Ever wonder why some people are able to remain positive in a crisis, while others seem to fall apart when they lose their wallet?
The key is resilience—the ability to adapt to change and cope with difficult situations, uncertainty and disappointment. It helps people rebound after a loss, so they can move forward and ultimately thrive.
At the end of the day, resilience is a choice—a series of coping skills—anyone can learn.
A common misconception is that genetics determine happiness, and that an individual is either resilient or not. That assumes people are born with a belief system—the glass is either half empty or half full. But Lyubomirsky and her team of researchers discovered only 50 percent of happiness is based on genetic makeup and another 10 percent is based on life experience. The rest is a personal choice.
Maria Sirois, PsyD, teaches Crafting the Resilient Life, a three month course at Kripalu Center for Yoga and Health, which focuses on tools and practices that help build resilience. According to Maria, here are six things you can do:
1. Be positive
Instead of dwelling on what went wrong in your day, called “fault finding,” pay attention to what went right—no matter how small it is. Psychologist Barbara Fredrickson found resilient people have the same number of negative emotions as unhappy people but they do not focus on them. Fredrickson computed a formula for happiness. In order to be resilent and flourish, the average person needs to experience a 3-to-1 ratio of positive to negative emotions.
2. Find your choir
During tough times, everyone needs a support system. There are three levels of connections that are beneficial in a crisis:
A choir is a small group of people who you trust implicitly—often old friends and members of the family.
3. Try mindfulness
Mindfulness is the simple practice of self-observation by bringing awareness to the present moment. It does not need to take place on a meditation cushion or a yoga mat. When practiced repeatedly, Sirois says, it allows an individual to see a situation more accurately, which in turn helps you respond and react more skillfully.
4. Choose happiness
Remember, you always have a choice. It is within each person’s power to see the best, or worst, in any given situation. Small, positive change happens when a person alters his or her thinking. Most days are a combination of good and bad moments. The challenge is to choose happiness, even when life does not unfold as you planned.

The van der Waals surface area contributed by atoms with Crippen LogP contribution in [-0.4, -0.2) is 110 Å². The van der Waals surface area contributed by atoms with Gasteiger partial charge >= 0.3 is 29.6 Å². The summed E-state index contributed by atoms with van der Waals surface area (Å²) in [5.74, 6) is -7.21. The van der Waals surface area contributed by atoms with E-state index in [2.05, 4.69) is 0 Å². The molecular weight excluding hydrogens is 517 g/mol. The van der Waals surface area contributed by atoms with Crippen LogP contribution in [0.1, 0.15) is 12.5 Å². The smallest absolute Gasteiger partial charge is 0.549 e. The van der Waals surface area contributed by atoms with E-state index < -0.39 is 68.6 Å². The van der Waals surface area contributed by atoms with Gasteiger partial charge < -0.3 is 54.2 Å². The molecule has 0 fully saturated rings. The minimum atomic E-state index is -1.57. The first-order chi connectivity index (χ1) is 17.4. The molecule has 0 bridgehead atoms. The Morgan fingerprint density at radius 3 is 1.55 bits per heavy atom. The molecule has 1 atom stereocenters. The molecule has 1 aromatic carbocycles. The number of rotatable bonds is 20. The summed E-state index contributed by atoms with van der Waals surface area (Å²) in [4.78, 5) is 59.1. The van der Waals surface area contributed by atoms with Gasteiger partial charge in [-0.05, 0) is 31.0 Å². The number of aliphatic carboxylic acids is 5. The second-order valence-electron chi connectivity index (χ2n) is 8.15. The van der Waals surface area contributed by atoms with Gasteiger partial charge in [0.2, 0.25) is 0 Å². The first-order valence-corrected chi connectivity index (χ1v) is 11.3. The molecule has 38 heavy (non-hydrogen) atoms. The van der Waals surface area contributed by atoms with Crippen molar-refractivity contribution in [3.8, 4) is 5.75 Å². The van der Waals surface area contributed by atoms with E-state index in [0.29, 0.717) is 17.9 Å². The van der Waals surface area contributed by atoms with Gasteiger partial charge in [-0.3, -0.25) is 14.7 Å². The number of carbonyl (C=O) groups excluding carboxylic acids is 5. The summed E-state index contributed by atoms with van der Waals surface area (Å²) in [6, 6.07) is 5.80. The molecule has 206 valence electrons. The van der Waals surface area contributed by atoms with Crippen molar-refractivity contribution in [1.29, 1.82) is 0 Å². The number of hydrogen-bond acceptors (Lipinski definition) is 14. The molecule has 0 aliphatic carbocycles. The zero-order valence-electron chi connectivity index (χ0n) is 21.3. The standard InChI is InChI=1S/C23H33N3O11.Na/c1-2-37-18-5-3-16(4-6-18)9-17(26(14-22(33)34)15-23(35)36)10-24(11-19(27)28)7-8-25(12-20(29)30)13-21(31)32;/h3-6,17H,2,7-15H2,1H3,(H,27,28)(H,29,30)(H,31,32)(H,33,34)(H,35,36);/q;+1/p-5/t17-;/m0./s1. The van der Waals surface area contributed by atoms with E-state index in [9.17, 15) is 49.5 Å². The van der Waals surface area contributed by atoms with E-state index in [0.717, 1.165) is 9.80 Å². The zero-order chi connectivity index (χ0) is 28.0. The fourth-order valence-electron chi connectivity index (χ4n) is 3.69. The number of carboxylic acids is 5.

5. Practice gratitude
In times of stress it is easy to take things for granted: heat on a cold day, shelter, food, even our health. Psychologist Tal Ben-Shahar suggests writing down three best moments at the end of each day. A sunset, a good cup of coffee, a great book, can all help elevate negative emotion to a positive or neutral state. Can you learn to appreciate the small stuff?
6. Lead from your strengths
Resilient people often succeed because they spend most of their energy playing to their signature strengths, not focusing on improving their weaknesses. While this approach contradicts many popular theories about self-improvement, positive psychologist Martin Seligman found it is easier to remain confident if one is able to solve problems during a difficult time. One way to do that, is to identify what you are good at, and utilize those strengths. Are you persistent? Kind? A people person? Signature strengths are an important tool that help us with the one thing we have control over—how we react.
Ben-Shahar, T. Being Happy. United States: McGraw-Hill. Chapters 1–4. 2011.
Ben-Shahar, T. Choose the Life You Want: 101 Ways to Create Your Own Road to Happiness. New York: The Experiment. 2012.
Frederickson, B. Positivity: Groundbreaking Research Reveals How to Embrace the Hidden Strength of Positive Emotions, Overcome Negativity, and Thrive. New York: Crown Archetype. Chapters 1–6. 2009.
Lyubomirsky, S. The How of Happiness: A New Approach to Getting the Life You Want. New York: Penguin Press. Chapters 1, 2, 5, 6. 2008.
Reivich, K. The Resilience Factor. New York: Broadway Books. Intro and Chapter 1, 2002.
Sirois, M. Every Day Counts. New York: Walker Publishing Company. 2006.
Seligman, M. Authentic Happiness. New York: The Free Press. Chapters 8 and 9. 2002.
© 2016 Jennifer Mattson